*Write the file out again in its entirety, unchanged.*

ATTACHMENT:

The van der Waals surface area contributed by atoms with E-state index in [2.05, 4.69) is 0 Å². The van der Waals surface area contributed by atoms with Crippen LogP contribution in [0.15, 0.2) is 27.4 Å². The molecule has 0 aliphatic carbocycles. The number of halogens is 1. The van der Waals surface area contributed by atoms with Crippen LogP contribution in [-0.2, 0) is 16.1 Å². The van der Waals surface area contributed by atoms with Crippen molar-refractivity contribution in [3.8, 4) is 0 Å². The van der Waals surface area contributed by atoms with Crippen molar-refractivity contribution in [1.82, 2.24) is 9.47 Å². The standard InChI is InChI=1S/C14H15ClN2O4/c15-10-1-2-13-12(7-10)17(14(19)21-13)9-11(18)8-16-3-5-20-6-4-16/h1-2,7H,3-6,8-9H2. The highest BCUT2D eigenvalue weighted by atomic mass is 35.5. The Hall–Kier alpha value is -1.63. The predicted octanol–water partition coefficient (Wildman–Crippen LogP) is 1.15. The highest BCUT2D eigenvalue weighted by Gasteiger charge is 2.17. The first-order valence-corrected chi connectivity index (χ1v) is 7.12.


The van der Waals surface area contributed by atoms with E-state index in [2.05, 4.69) is 0 Å². The van der Waals surface area contributed by atoms with Crippen LogP contribution in [0.15, 0.2) is 27.4 Å². The molecule has 0 aliphatic carbocycles. The number of halogens is 1. The van der Waals surface area contributed by atoms with Crippen LogP contribution in [-0.2, 0) is 16.1 Å². The van der Waals surface area contributed by atoms with Crippen molar-refractivity contribution in [3.8, 4) is 0 Å². The van der Waals surface area contributed by atoms with Crippen molar-refractivity contribution in [1.82, 2.24) is 9.47 Å². The standard InChI is InChI=1S/C14H15ClN2O4/c15-10-1-2-13-12(7-10)17(14(19)21-13)9-11(18)8-16-3-5-20-6-4-16/h1-2,7H,3-6,8-9H2. The highest BCUT2D eigenvalue weighted by atomic mass is 35.5. The Hall–Kier alpha value is -1.63. The predicted octanol–water partition coefficient (Wildman–Crippen LogP) is 1.15. The highest BCUT2D eigenvalue weighted by Gasteiger charge is 2.17. The first-order valence-corrected chi connectivity index (χ1v) is 7.12.